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Academic Staff Union of Universities (ASUU).

Varsity Lecturers Can’t Be Paid For Work Not Done – FG

The Federal Government has explained the rationale behind the payment of half salaries to the Academic Staff Union of Universities (ASUU). ASUU had embarked on strike on February 14. Following a series of discussions with the government, coupled with a court order, the university lecturers ended the eight-month-old strike and returned to their classrooms on October 14. However, the President Muhammadu Buhari administration had vowed to invoke the no work, no pay on the aggrieved lecturers who had pressed home for a better welfare package for their members. True to the government’s stance, ASUU members were paid half salaries for October, a situation that drew criticism from both the varsity teachers and the newly registered Congress of Nigerian Universities Academics (CONUA).

 

In a statement, the Federal Government said ASUU members were paid their October salary pro-rata, noting that they cannot be paid for work not done. Spokesman of the Ministry of Labour and Employment, Olajide Oshundun, also dismissed media reports that the government was biased in paying the university teachers. “They were paid in pro-rata to the number of days that they worked in October, counting from the day that they suspended their industrial action,” the statement partly read. “Pro-rata was done because you cannot pay them for work not done. Everybody’s hands are tied.”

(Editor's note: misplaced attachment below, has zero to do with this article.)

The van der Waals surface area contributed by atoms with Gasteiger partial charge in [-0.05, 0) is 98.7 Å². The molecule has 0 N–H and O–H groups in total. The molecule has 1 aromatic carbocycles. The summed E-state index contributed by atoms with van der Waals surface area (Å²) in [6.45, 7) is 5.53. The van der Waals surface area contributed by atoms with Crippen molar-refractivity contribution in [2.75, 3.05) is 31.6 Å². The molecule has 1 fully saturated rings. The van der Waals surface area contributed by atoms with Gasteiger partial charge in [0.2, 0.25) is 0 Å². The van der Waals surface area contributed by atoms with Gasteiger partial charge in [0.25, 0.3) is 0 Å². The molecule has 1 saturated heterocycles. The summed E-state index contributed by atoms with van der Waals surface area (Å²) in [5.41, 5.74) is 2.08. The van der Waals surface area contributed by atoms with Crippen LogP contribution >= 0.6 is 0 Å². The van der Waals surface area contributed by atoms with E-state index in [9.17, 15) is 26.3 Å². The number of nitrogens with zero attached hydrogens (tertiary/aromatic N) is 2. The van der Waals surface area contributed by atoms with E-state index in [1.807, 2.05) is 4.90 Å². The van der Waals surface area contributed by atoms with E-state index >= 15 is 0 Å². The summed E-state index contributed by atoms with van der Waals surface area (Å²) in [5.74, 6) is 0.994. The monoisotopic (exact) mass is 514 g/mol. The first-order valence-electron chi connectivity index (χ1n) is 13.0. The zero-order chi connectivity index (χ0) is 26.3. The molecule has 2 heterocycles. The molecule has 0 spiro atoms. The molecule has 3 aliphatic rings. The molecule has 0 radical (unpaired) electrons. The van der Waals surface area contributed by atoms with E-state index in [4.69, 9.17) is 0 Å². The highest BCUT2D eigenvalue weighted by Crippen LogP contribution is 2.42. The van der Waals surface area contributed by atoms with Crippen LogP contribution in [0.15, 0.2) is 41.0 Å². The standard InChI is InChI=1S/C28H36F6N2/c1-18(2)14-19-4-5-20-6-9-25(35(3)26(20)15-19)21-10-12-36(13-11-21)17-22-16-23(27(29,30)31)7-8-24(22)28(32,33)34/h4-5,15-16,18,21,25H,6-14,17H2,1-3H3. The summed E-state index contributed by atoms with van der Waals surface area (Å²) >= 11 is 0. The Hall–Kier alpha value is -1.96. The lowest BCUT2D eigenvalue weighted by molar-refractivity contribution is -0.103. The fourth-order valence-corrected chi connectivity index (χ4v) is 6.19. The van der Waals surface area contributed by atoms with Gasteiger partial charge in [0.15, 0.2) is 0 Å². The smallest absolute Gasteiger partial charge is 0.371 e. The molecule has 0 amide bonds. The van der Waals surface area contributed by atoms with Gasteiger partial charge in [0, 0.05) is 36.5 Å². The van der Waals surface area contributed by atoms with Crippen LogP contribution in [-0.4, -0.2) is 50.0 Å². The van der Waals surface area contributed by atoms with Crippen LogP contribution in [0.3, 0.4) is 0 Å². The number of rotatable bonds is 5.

According to him, the Minister of Labour and Employment, Sen. Chris Ngige, never directed the Accountant General of the Federation to pay the university lecturers half their salary. The ministry equally faulted a statement by the Chairperson of ASUU, Usman Danfodiyo University Sokoto (UDUS) branch, Muhammad Al-Mustapha, accusing Ngige of biased payment of salaries to selected professional members of the union. Oshundun added, “Following the ruling of the Court of Appeal, which upheld the order of the National Industrial Court of Nigeria (NICN), asking ASUU to go back to work, the leadership of the union wrote to the Minister, informing him that they have suspended the strike.

“The Federal Ministry of Education wrote to him in a similar vein and our labour inspectors in various states also confirmed that they have resumed work.”

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